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How a Startup's Legal Battle With a Software Giant Could Redefine Tech Workers' Rights

On September 6, Jessica Bell couldn't wait any longer. Rumors of layoffs at ShareFile, a unit of Citrix Systems, a 28-year-old software maker valued at $12bn, had been swirling through the summer.

How a Startup's Legal Battle With a Software Giant Could Redefine Tech Workers' Rights

A virtual sales engineer ShareFile and a single mom with an 18-year-old daughter, Bell had started looking for new jobs as the whispers persisted. "I had to look elsewhere to make sure I could feed myself and my family," she says. Bell gave notice to her manager and was walked out of the building later that day.

The night before, Bell had received an offer letter from a ten-year-old Silicon Valley startup called Egnyte; she accepted and her first day there was September 18. A competitor to Box and Dropbox — and to ShareFile — that’s raised more than $60m in funding, Egnyte operated in the file sharing market, too. CEO Vineet Jain declared the official opening of Egnyte’s new sales office in Raleigh, the same town as ShareFile’s headquarters, the following day: “Planting a new flag… in Raleigh!”

Bell wasn’t the only former Citrix employee who’d made the jump to Egnyte. Six others had resigned over August and September, forming the heart of Egnyte’s 10-person team in Raleigh.

That didn’t sit well with their former employer. On September 22, Citrix sent Egnyte and cease-and-desist letter warning that Bell and the others were violating their non-competition agreements by working for the startup. A few days later on October 6, Egnyte sued Citrix in California court. Why California? Egnyte is based there, and non-compete agreements are generally unenforceable in the state, and Egnyte alleged the ones Citrix was seeking to enforce were overly broad. Citrix fired back with a lawsuit in Florida, the state where it’s headquartered, on October 11, naming Egnyte and all seven employees as defendants. Bell and her colleagues had violated the terms of their non-competes, Citrix asserted; the company even alleged that some, including Bell, had downloaded sensitive documents with proprietary information.

Citrix’ and Egnyte’s ongoing legal dispute raises questions relevant to tech companies big and small. At its core are two drastically different worldviews on non-compete clauses — and the latest challenge to how California’s pro-employee rules apply to staff of California companies elsewhere in the U.S.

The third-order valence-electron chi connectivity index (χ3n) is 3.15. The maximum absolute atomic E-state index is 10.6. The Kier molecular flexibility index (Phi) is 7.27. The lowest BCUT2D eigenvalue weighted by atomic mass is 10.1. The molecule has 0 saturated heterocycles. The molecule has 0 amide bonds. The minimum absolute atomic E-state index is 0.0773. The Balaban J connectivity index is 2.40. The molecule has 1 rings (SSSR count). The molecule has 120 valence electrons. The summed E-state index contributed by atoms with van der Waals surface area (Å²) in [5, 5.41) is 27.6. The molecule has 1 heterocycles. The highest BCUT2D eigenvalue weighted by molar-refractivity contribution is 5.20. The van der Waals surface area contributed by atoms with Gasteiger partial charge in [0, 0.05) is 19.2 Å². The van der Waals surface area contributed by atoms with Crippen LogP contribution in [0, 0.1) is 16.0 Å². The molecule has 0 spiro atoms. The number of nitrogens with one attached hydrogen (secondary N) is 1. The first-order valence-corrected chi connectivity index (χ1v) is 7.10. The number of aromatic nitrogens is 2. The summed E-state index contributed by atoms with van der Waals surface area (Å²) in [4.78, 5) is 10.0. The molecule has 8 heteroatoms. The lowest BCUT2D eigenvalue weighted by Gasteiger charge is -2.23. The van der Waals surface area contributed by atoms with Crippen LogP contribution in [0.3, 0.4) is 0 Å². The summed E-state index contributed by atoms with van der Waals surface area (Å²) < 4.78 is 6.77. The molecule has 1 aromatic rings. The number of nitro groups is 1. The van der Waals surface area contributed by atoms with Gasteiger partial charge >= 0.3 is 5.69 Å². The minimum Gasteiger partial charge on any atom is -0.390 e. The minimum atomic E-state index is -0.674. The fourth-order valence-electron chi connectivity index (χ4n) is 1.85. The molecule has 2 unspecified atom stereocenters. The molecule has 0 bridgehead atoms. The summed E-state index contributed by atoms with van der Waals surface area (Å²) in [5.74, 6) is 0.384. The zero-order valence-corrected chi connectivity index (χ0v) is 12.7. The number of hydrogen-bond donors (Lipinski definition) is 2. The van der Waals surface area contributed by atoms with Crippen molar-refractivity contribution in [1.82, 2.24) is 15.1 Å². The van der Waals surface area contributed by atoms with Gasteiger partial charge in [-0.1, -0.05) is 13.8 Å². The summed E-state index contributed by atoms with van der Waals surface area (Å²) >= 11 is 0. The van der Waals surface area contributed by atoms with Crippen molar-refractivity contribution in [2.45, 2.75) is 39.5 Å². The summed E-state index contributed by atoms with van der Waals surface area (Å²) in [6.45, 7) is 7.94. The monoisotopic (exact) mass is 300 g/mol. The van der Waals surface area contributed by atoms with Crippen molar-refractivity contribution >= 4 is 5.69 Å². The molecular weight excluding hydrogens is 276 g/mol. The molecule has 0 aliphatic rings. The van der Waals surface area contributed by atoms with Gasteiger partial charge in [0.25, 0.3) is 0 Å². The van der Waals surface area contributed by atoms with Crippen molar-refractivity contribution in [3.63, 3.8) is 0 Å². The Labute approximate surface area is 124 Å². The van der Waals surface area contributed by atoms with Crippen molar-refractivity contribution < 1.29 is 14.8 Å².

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A virtual sales engineer ShareFile and a single mom with an 18-year-old daughter, Bell had started looking for new jobs as the whispers persisted. "I had to look elsewhere to make sure I could feed myself and my family," she says. Bell gave notice to her manager and was walked out of the building later that day.

The night before, Bell had received an offer letter from a ten-year-old Silicon Valley startup called Egnyte; she accepted and her first day there was September 18. A competitor to Box and Dropbox — and to ShareFile — that’s raised more than $60m in funding, Egnyte operated in the file sharing market, too. CEO Vineet Jain declared the official opening of Egnyte’s new sales office in Raleigh, the same town as ShareFile’s headquarters, the following day: “Planting a new flag… in Raleigh!”

Bell wasn’t the only former Citrix employee who’d made the jump to Egnyte. Six others had resigned over August and September, forming the heart of Egnyte’s 10-person team in Raleigh.

That didn’t sit well with their former employer. On September 22, Citrix sent Egnyte and cease-and-desist letter warning that Bell and the others were violating their non-competition agreements by working for the startup. A few days later on October 6, Egnyte sued Citrix in California court. Why California? Egnyte is based there, and non-compete agreements are generally unenforceable in the state, and Egnyte alleged the ones Citrix was seeking to enforce were overly broad. Citrix fired back with a lawsuit in Florida, the state where it’s headquartered, on October 11, naming Egnyte and all seven employees as defendants. Bell and her colleagues had violated the terms of their non-competes, Citrix asserted; the company even alleged that some, including Bell, had downloaded sensitive documents with proprietary information.

Citrix’ and Egnyte’s ongoing legal dispute raises questions relevant to tech companies big and small. At its core are two drastically different worldviews on non-compete clauses — and the latest challenge to how California’s pro-employee rules apply to staff of California companies elsewhere in the U.S.

Read Full Article

How a Startup's Legal Battle With a Software Giant Could Redefine Tech Workers' Rights